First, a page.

a nearly cylindric tube in the neck, composed of C-shaped cartilage and membrane and trachealis muscle, that extends from the larynx at the level of the sixth cervical vertebra to the fifth thoracic vertebra, where it divides into two bronchi. The trachea conveys air to the lungs. It is about 11 cm long and 2 cm wide. The ventral surface of the tube is covered in the neck by the isthmus of the thyroid gland and various other structures, such as the sternothyroideus and the sternohyoideus. Dorsally the trachea is in contact with the esophagus. Also called windpipe. See also primary bronchus. tracheal, adj.
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Trachea

trachea

The tubular structure which connects the larynx to the primary bronchi. In non-smokers, it is covered by pseudostratified ciliated columnar epithelium, that transfers particulates out of the bronchi and bronchioles, aided by secretions from mucus-producing goblet cells.

Pronunciation 
Medspeak-UK: pronounced, truh KEY uh 
Medspeak-US: pronounced, TRAY key uh

tra·che·a

, pl. tracheae (trā'kē-ă, -ē) [TA]
The air tube extending from the larynx into the thorax (level of the fifth or sixth thoracic vertebra), where it bifurcates into the right and left main bronchi. The trachea is composed of 16-20 rings of hyaline cartilage connected by a membrane (anular ligament); posteriorly, the rings are deficient for one fifth to one third of their circumference, the interval forming the membranous wall being closed by a fibrous membrane containing smooth muscular fibers. Internally, the mucosa is composed of a pseudostratified ciliated columnar epithelium with mucous goblet cells; numerous small mixed mucous and serous glands occur, the ducts of which open to the surface of the epithelium.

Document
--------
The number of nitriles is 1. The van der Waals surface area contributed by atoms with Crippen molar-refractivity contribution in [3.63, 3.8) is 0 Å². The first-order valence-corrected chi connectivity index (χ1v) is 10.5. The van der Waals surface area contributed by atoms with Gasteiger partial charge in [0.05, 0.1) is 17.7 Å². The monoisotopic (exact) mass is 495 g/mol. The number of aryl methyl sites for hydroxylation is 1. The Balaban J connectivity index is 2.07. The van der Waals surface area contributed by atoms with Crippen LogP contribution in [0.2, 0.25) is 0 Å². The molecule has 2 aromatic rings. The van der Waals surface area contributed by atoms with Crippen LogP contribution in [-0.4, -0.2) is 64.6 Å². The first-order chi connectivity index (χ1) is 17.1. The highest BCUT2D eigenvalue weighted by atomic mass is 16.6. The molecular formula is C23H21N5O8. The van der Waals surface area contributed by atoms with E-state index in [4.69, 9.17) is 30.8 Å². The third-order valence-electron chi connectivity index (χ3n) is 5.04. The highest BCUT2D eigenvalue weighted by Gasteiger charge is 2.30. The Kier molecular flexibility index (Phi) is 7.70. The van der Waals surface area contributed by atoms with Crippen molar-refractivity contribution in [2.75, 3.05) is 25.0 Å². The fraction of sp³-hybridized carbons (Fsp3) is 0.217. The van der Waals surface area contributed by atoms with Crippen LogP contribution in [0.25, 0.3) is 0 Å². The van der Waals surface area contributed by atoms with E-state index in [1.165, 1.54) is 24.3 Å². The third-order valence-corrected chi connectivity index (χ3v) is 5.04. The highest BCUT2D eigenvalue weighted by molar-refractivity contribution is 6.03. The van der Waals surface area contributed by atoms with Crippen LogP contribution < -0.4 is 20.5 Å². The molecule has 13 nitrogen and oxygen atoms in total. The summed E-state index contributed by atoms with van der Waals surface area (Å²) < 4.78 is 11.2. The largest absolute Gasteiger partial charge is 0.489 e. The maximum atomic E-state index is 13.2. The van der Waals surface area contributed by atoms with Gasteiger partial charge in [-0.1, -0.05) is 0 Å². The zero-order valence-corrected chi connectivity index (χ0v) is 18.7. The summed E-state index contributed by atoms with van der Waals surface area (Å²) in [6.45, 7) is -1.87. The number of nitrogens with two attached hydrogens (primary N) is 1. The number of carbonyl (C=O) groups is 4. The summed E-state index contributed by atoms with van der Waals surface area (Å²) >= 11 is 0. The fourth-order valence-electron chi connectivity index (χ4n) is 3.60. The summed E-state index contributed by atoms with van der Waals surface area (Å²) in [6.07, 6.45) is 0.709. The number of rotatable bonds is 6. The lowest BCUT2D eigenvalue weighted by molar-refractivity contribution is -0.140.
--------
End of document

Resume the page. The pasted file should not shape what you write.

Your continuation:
Synonym(s): windpipe.
[G. tracheia artēria, rough artery]

trachea

The windpipe. A cylindrical tube of mucous membrane and muscle reinforced by rings of CARTILAGE, that extends downwards into the chest from the bottom of the LARYNX for about 10 cm. The trachea terminates when it branches into two main bronchi.

trachea

  1. (in vertebrates; also called windpipe) the main tube leading from the glottis in the neck to the point where the bronchia branch to the lungs. It consists of a fibrous pipe supported by C-shaped cartilage rings to prevent collapse when the head is turned.
  2. (in insects) a series of TRACHEOLES by which air is conducted into the body from external openings called spiracles. See also TRACHEAL GILL.
  3. (in plants) see XYLEM VESSEL.

trachea

an empty tube formed from the longitudinal fusion of several cells with strong walls reinforced with LIGNIN, whose function is the mass transport of water for TRANSPIRATION. Vessels are aggregated into XYLEM tissue within the VASCULAR BUNDLES of ANGIOSPERMS.